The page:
Manual preparation of a narrative chart can be somewhat of a challenge.  It is absolutely imperative that each generation be represented by the same depth of indentation from the left-hand side of the page and same style of numbering as the one preceding it.  In other words, each child in generation two must be indented to the same depth and numbered with the same style of number no matter how many generations of descent or pages of paper might separate them.  The style of numbering used for one generation cannot be precisely repeated for another generation.  In other words, if you begin numbering generation one with an Arabic numeral 1, then generation two must employ a different style of number such as a roman numeral - I - in either upper or lower case - I or i.  The third generation of each family would then have to be represented by yet another different style of number and so on down through the various generations.

The narrative descendancy chart does have one drawback.  As you can see by comparing Figures 4 and 6 the narrative format does not provide a clear and easy-to-assimilate visual representation of a family collective.  Therefore, the narrative descendancy is best used to transmit large amounts of data to another researcher.

Over time you will discover many uses for your drop-line descendancy chart so keep it handy at all times.  As this chart is a graphic visual representation of your entire family it should be the only chart you need to take with you on research field trips.

Through drafting and continual editing of your descendancy chart you will start to gain a knowledge of the family that cannot be gleaned from merely preparing or reading a biographical sketch.  The descendancy chart provides the 'big picture' of the family.  You will begin to see patterns of employment emerge, naming patterns of children within the family collective, patterns of predominantly male or female births, multiple births e.g. twins, and patterns of migration.  Most importantly, you will begin to sense opportunities for research into records that you may never have otherwise considered.  Occasionally, it is necessary to go through a back door in order to obtain information about your direct ancestors.  Every person shown on the descendancy chart is potentially a key that can open that back door for you.  You will also see many opportunities for discovering as yet unknown kin by studying the people on your descendancy chart.

Biographical Chart

Now that you have completed the first steps of the organizational phase of your research you may wish to start composing biographies of your family's members, even if in point form.  Although you will be most interested in preparing biographies for your direct ancestors you should not neglect compiling the biographical information of other family members that you may already have in your possession.  The Biographical Chart is the tool to be used to record historical and personal vignettes about your family's members.  Their military, academic, or career achievements;  their physical characteristics;  where they lived;  their hobbies and interests;  and, their volunteer and religious activities when finally set to paper can breathe life into any ancestor who otherwise would have remained a flat one-dimensional figure.  Any snippet of information about a family member's life will add an extra dimension of richness and depth to your biography.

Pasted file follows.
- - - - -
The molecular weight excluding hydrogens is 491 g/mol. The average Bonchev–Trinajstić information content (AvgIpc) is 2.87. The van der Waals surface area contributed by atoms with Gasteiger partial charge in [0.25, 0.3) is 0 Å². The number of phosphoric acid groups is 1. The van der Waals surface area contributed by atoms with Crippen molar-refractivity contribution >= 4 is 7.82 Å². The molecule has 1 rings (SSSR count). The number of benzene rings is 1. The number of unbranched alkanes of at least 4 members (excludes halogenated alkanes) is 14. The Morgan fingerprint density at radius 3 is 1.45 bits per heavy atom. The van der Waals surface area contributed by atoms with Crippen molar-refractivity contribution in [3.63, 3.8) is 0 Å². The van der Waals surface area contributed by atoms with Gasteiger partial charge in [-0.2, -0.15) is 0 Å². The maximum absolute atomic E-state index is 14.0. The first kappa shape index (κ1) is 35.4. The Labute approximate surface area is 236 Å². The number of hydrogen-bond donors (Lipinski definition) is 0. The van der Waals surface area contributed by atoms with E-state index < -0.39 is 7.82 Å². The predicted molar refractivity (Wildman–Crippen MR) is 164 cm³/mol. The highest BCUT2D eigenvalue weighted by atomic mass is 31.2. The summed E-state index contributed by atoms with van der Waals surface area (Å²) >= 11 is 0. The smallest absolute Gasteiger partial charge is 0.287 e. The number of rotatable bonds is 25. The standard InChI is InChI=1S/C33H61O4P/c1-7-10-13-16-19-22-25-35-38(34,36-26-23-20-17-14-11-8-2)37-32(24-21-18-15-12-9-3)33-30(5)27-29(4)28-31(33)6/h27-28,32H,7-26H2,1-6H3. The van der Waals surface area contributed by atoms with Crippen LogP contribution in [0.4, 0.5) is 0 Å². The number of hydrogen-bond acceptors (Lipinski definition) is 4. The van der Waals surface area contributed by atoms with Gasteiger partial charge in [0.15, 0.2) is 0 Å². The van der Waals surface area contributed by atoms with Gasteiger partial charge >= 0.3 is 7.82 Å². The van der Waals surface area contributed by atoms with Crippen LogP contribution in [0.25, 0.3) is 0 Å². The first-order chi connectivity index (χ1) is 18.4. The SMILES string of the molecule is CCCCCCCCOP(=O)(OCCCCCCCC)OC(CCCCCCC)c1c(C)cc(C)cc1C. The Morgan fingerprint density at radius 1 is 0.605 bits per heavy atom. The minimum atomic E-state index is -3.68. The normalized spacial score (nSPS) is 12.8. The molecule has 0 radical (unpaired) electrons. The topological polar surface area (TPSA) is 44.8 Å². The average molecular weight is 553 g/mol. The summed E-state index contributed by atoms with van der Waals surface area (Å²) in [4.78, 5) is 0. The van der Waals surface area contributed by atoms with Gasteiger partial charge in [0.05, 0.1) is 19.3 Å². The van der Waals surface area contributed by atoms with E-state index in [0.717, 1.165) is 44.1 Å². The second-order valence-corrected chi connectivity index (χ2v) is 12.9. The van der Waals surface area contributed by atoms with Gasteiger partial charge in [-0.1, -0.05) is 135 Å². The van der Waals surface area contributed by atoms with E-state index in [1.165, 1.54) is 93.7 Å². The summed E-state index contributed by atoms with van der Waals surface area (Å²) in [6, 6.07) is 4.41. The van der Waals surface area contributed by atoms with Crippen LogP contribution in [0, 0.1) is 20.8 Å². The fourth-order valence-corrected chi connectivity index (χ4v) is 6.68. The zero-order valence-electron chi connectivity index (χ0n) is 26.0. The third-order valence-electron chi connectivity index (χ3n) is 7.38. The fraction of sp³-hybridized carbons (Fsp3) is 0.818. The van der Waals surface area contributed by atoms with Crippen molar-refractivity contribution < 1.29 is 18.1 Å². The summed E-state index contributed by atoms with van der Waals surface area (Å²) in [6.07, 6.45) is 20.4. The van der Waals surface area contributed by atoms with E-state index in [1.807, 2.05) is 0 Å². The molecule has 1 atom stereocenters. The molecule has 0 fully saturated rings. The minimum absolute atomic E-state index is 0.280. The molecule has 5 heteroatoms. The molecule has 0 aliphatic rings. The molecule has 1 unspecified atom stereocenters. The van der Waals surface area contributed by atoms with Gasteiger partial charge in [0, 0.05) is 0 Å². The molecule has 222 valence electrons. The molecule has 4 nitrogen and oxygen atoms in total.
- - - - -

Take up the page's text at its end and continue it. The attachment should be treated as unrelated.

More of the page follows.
It is on the biographical chart that you would also record, for posterity, the family lore.  If you have been unable or have not had the opportunity to substantiate the elements of a family story include a qualifying statement to that effect.  If your future research renders the family lore inaccurate, record the story as it was told to you adding to it the results of your own research.  Always include a note about the sources from which you gathered your information.

Add a brief time-line of well-known historical events to each individual's biography.  Compose your time-line from events that occurred in your ancestor's native country and region as well as events that were occurring worldwide.  Some historical facts to consider would be the ruler of your ancestor's country;  the artists, musicians, and writers;  popular writings of the time;  the state of religious, economic, and judicial systems as those existed contemporary with your ancestor's life and so on.